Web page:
How Ellen DeGeneres Helped Change The Conversation About Gays

Play associated audio

In 2008, during the brief window when it was legal for same-sex couples to get married in California, perhaps no couple drew more attention than Ellen DeGeneres and Portia de Rossi.

After their wedding, photos of the couple were everywhere; DeGeneres, beaming, in a white suit and holding hands with de Rossi, the very picture of the princess bride so many young girls dream of being one day. It was a cultural touchstone, and Dietram Scheufele, a communications professor at the University of Wisconsin, says it was neither the first nor the last time DeGeneres has played that role.

"Ellen DeGeneres is ... almost a litmus test of where we have been as a society," Scheufele says. "When she first came out and really put the issue of same-sex partnerships on people's agendas, and I mean people who really wouldn't have thought about it, I think the country was still in a very different state."

A Quiet Debut

The country was certainly in a very different state when DeGeneres made her TV debut on The Tonight Show with Johnny Carson in 1986. DeGeneres was not about to break any barriers. Her personality was warm, nonthreatening, and her comedy was safe.

That same year, the Supreme Court had ruled that states' anti-sodomy laws were constitutional. The AIDS epidemic was at its height, and while there was already a burgeoning gay-rights movement, a lot of homosexuals were not ready to come out of the closet.

Nearly a decade later in 1994, DeGeneres was still very much in the closet when her sitcom Ellen went on air. She had a gawky, tomboyish persona, but her fans seemed to have no trouble seeing her as young, single woman who just happened to be unlucky in love.

DeGeneres' desire to stay in the closet made sense, says Scheufele.

"I think that we as a society had been in this mode for so long that, if you're in Hollywood [and] if you have any success in entertainment, you fit to the gender stereotypes," he says. "I think that is something that at the time was just not questioned."

A Public Coming Out

In 1996, the same year the Defense of Marriage Act became law, DeGeneres was so deep in the closet that she made a movie called Mr. Wrong, playing a lonely young woman who feels so pressured to get married she ends up dating a guy who turns out to be crazy.

One year later, DeGeneres decided to come out on her sitcom. She was condemned by the religious right, sponsors pulled their advertising from the show and DeGeneres ended up on the cover of Time magazine.

"What's wonderful about her, as a cultural figure, is that it worked so wonderfully alongside political activism," says Jessica Halem, a comedian and gay-rights activist. "So there's political activism and cultural change going on at the same time."

Halem says it is no accident that it was a comedian who took the conversation about homosexuality to a new level.

"That's their role, to be the jester [or] the fool who says, 'Let me talk about things you might not be talking about yourself and let me invite you into that conversation,'" she says.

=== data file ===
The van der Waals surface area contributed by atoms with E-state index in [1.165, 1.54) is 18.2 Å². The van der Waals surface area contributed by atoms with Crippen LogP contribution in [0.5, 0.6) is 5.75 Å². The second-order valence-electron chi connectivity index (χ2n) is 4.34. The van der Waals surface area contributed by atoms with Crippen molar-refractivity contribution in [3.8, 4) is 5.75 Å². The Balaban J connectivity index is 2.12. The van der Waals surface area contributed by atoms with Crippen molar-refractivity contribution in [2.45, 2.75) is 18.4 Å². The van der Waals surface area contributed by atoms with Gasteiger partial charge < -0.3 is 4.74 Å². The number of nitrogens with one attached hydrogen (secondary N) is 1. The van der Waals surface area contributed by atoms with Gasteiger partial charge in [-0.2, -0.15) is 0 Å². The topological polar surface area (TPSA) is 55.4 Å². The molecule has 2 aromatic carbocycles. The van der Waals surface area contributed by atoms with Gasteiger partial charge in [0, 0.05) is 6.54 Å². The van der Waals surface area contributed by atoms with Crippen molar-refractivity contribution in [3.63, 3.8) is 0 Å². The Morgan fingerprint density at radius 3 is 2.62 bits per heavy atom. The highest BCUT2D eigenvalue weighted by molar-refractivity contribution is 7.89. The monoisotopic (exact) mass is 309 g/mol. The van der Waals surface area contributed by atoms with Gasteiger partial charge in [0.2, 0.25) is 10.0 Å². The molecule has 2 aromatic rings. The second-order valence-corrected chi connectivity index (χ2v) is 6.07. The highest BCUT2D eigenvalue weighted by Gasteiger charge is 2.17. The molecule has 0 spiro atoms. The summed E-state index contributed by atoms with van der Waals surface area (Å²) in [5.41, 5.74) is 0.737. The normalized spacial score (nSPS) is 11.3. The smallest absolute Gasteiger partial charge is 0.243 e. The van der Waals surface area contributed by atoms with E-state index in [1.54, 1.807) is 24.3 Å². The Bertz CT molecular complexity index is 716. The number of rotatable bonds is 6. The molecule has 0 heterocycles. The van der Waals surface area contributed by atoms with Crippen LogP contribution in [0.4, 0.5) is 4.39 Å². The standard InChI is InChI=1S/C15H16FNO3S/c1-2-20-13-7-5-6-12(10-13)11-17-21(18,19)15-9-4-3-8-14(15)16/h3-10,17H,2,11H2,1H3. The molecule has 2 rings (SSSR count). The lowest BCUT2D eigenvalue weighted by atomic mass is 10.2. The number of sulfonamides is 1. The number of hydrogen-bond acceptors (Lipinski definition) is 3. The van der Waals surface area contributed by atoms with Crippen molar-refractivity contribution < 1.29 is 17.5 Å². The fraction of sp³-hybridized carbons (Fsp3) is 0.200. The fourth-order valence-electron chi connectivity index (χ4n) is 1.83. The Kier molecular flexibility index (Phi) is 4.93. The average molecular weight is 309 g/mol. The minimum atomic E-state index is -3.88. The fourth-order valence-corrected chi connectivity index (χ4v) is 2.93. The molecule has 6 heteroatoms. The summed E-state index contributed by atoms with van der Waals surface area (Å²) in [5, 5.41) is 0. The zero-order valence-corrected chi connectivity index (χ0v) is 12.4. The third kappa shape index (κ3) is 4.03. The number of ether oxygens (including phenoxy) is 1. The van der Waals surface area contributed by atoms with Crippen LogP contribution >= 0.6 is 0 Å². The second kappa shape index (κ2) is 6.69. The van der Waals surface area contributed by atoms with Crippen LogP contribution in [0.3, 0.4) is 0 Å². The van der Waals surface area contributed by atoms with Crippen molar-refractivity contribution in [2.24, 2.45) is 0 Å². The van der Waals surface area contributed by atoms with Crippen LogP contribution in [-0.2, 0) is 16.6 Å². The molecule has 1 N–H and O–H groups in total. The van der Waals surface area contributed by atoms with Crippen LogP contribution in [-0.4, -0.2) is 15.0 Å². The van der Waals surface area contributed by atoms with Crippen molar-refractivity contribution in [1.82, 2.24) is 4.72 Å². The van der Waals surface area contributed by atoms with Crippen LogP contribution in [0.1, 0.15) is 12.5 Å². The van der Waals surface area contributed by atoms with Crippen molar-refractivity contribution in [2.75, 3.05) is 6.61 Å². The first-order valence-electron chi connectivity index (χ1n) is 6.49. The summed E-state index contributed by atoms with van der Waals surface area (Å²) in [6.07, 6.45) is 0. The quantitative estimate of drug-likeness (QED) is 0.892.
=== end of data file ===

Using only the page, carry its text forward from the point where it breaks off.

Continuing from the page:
On the sitcom, Ellen finally, awkwardly, came out of the closet in an airport waiting room. As she struggles to admit she is gay to a woman she is attracted to, she accidentally leans over an open mike and announces it to the whole waiting room. The studio audience roars with laughter and applause.

"That scene is just so beautiful, because there's nothing like telling someone you're gay and then it goes silent," Halem says. "But for her to say, 'I'm gay' and it's a laugh line, and you know it lets us laugh, it lets us release some of the anxiety."

Breaking Barriers

Perhaps the biggest cultural shock that resulted from this very famous and public coming out was that it did not ruin DeGeneres' career. Ellen didn't last too much longer, nor did her follow-up sitcom, The Ellen Show, but DeGeneres' career took off and mainstream America followed.

Now, she has her own daytime talk show, has hosted the Emmy Awards and the Oscars, has been a judge on American Idol, and is even a spokeswoman for companies like J.C. Penney and CoverGirl.

"Who thought we would ever have a lesbian selling makeup?" says Halem, saying she is still amazed by how widely accepted DeGeneres is by the American public.

"It blows me away when I turn on her show and I see her in a vest and tie, dancing with housewives from Ohio, and she loves them and they love her. It's wonderful," Halem says.

But even DeGeneres can't win over everyone with her charm. Last year, there was an organized protest against J.C. Penney for using DeGeneres as a spokeswoman. In another sign of how much things have changed, the company stood by her — the same company that pulled its advertising from the Ellen show when DeGeneres came out 15 years ago.

Copyright 2013 NPR. To see more, visit http://www.npr.org/.

NPR

Far From 'Infinitesimal': A Mathematical Paradox's Role In History

It seems like a simple question: How many parts can you divide a line into? The troublesome answer was square at the root of two of Europe's greatest social crises.
NPR

Soup to Nuts, Restaurants Smoke It All

While you won't find cigarettes in restaurants anymore, some smoking isn't banned. It's not just meat, either; it's hot to smoke just about anything edible.
WAMU 88.5

Virginia Remains At Odds With Feds On Medicaid Expansion

Lawmakers in Virginia continue to resist the $9.6 billion Medicaid expansion on offer from the federal government as part of the Affordable Care Act.

NPR

Watch For The Blind Lets You Feel Time Passing

A new watch allows the blind to feel time on their wrists. Designer Hyungsoo Kim tells NPR's Wade Goodwyn his watch allows users to tell time accurately without revealing their disabilities.

Leave a Comment

Help keep the conversation civil. Please refer to our Terms of Use and Code of Conduct before posting your comments.